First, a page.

From Hospitals & Health Networks
Kimberly Cripe, president and CEO of Children’s Hospital of Orange County, Calif., discusses her “wake-up call” in regard to lack of behavioral health resources.
By Matt O’Connor
Kimberly Cripe has been a longtime advocate for pediatric mental health, and was recently appointed to the board of directors of the national Children’s Hospital Association. In 2012, Cripe was named Orange County’s “Most Trustworthy Leader,” and has been leading the formation of CHOC’s pediatric mental health task force and the creation of the 18-bed
CHOC Children’s Mental Health Inpatient Center, part of the hospital’s commitment to address mental health needs in Orange County. H&HN recently spoke with Cripe about the system’s mental health initiative and why behavioral health is vital to overall care.
Why is pediatric mental health an important issue for you?
CRIPE: I’ve been in pediatric health care now for more than two decades. I think our health care delivery system does a good job at taking care of medical illnesses in pediatrics. But recently, I’ve noticed what I consider a pretty startling increase in the number of young children and adolescents coming to our emergency departments with serious mental health disorders. I don’t think we’re unusual. I think this is the case throughout the country. There really are woefully inadequate resources available for people suffering with mental health disorders. For me, that was a big wake-up call. Seeing the number of kids and families that were turning to us in a crisis was very alarming and concerning to me. So, I felt that it was time for someone or some organization to step up and deal with this in a more comprehensive way and to do something different from what we had been doing historically.
Can you talk about CHOC’S mental health initiative?
CRIPE: We took a recommendation to our board to build an inpatient pediatric unit because there are currently no inpatient beds for people up to 12 years old in Orange County. This is pretty common. It’s overwhelming when you try to solve the problem as one institution, so we’ve tried to engage our community. The health care community, the faith-based community, governmental agencies and schools, and people have been extremely responsive. The inpatient unit is a major undertaking and we started construction last year and it will be complete by the end of 2017 or early 2018. But, I think one of the more important things we did was to set up a multidisciplinary mental health task force and we’ve worked hard to advocate on behalf of people with mental health disorders to raise awareness and deal with some of the stigma issues.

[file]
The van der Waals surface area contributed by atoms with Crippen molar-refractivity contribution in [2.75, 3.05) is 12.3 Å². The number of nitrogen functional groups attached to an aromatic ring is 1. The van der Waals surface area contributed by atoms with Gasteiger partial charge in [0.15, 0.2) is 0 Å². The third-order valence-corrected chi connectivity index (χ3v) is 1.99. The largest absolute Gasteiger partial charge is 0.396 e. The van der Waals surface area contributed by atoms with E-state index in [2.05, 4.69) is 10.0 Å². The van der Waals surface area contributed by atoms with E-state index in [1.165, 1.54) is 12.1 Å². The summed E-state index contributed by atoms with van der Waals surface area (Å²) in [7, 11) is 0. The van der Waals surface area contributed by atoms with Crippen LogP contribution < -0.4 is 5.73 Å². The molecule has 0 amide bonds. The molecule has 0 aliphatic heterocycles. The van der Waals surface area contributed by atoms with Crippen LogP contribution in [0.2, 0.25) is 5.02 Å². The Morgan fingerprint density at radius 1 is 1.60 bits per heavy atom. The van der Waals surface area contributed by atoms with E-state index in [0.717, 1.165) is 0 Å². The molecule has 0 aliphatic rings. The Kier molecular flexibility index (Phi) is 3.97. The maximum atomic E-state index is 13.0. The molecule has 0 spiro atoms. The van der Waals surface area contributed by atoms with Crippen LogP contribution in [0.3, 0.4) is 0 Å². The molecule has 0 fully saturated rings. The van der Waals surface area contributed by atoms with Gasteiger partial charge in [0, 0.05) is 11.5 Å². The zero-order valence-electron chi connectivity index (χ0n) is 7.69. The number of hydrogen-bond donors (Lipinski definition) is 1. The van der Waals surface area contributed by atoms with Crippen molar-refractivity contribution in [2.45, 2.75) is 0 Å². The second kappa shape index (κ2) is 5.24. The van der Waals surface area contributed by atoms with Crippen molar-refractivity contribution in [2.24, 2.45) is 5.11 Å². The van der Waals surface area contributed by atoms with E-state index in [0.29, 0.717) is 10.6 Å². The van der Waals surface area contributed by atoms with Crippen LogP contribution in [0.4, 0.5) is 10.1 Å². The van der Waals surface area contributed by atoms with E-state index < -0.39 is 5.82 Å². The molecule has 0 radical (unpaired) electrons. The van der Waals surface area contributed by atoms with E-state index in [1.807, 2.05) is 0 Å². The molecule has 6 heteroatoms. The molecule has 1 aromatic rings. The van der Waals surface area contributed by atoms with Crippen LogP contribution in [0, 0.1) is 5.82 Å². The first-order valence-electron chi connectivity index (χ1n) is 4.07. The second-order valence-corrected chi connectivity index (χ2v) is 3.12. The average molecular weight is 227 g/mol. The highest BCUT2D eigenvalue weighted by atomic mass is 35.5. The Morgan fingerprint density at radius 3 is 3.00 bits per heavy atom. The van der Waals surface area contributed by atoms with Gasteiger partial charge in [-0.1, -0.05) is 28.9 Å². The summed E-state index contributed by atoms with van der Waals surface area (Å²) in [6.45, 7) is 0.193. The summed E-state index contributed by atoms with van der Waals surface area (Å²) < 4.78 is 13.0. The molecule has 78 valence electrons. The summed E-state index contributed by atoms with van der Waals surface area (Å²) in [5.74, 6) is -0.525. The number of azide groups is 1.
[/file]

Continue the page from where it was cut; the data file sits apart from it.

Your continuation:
Where do you see behavioral health moving and where does children’s mental health fit into that picture?
CRIPE: I think the ultimate vision or goal should be to have parity of services. That could be government-sponsored Medicare and Medicaid covering behavioral health services, or private insurance coverage. I think the biggest underlying challenge is the fact that mental health services are reimbursed poorly and without adequate reimbursement. It’s difficult to have a sustainable infrastructure to serve our patients. In terms of pediatrics, the numbers are staggering. One in five kids has a diagnosable mental health disorder, and children with chronic conditions are three to five times more likely to have mental health disorders. If you intervene early, it doesn’t really matter what it is — it could be teaching kids to read or coping with mental health problems. If you intervene while the brain is still being formed, you can make a significant impact on that person’s life, not only as a child and an adolescent, but as an adult. You look at how many people are incarcerated, you look at substance abuse, you look at crime, you look at horrible events that take place where people are killed because of an untreated mental health problem and realize that there are so many important reasons why we need to do something about this as a society and as a community.